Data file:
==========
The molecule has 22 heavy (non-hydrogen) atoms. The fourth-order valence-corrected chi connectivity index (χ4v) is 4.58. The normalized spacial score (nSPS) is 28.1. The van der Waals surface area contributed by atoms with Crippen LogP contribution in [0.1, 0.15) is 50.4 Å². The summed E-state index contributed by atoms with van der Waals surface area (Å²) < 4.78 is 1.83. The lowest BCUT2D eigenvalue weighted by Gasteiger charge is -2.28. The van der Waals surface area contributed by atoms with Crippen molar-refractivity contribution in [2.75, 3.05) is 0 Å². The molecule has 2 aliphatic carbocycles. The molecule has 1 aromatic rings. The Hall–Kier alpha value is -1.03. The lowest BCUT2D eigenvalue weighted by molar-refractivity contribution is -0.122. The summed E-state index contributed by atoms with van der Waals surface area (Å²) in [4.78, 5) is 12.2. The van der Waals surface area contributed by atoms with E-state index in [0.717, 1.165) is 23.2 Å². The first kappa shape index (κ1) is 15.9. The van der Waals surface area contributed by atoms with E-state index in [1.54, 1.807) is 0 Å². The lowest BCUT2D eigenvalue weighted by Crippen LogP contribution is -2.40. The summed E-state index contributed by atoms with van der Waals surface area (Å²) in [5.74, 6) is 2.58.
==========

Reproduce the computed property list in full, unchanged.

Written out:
The molecule has 22 heavy (non-hydrogen) atoms. The fourth-order valence-corrected chi connectivity index (χ4v) is 4.58. The normalized spacial score (nSPS) is 28.1. The van der Waals surface area contributed by atoms with Crippen LogP contribution in [0.1, 0.15) is 50.4 Å². The summed E-state index contributed by atoms with van der Waals surface area (Å²) < 4.78 is 1.83. The lowest BCUT2D eigenvalue weighted by Gasteiger charge is -2.28. The van der Waals surface area contributed by atoms with Crippen molar-refractivity contribution in [2.75, 3.05) is 0 Å². The molecule has 2 aliphatic carbocycles. The molecule has 1 aromatic rings. The Hall–Kier alpha value is -1.03. The lowest BCUT2D eigenvalue weighted by molar-refractivity contribution is -0.122. The summed E-state index contributed by atoms with van der Waals surface area (Å²) in [4.78, 5) is 12.2. The van der Waals surface area contributed by atoms with E-state index in [0.717, 1.165) is 23.2 Å². The first kappa shape index (κ1) is 15.9. The van der Waals surface area contributed by atoms with E-state index in [1.54, 1.807) is 0 Å². The lowest BCUT2D eigenvalue weighted by Crippen LogP contribution is -2.40. The summed E-state index contributed by atoms with van der Waals surface area (Å²) in [5.74, 6) is 2.58.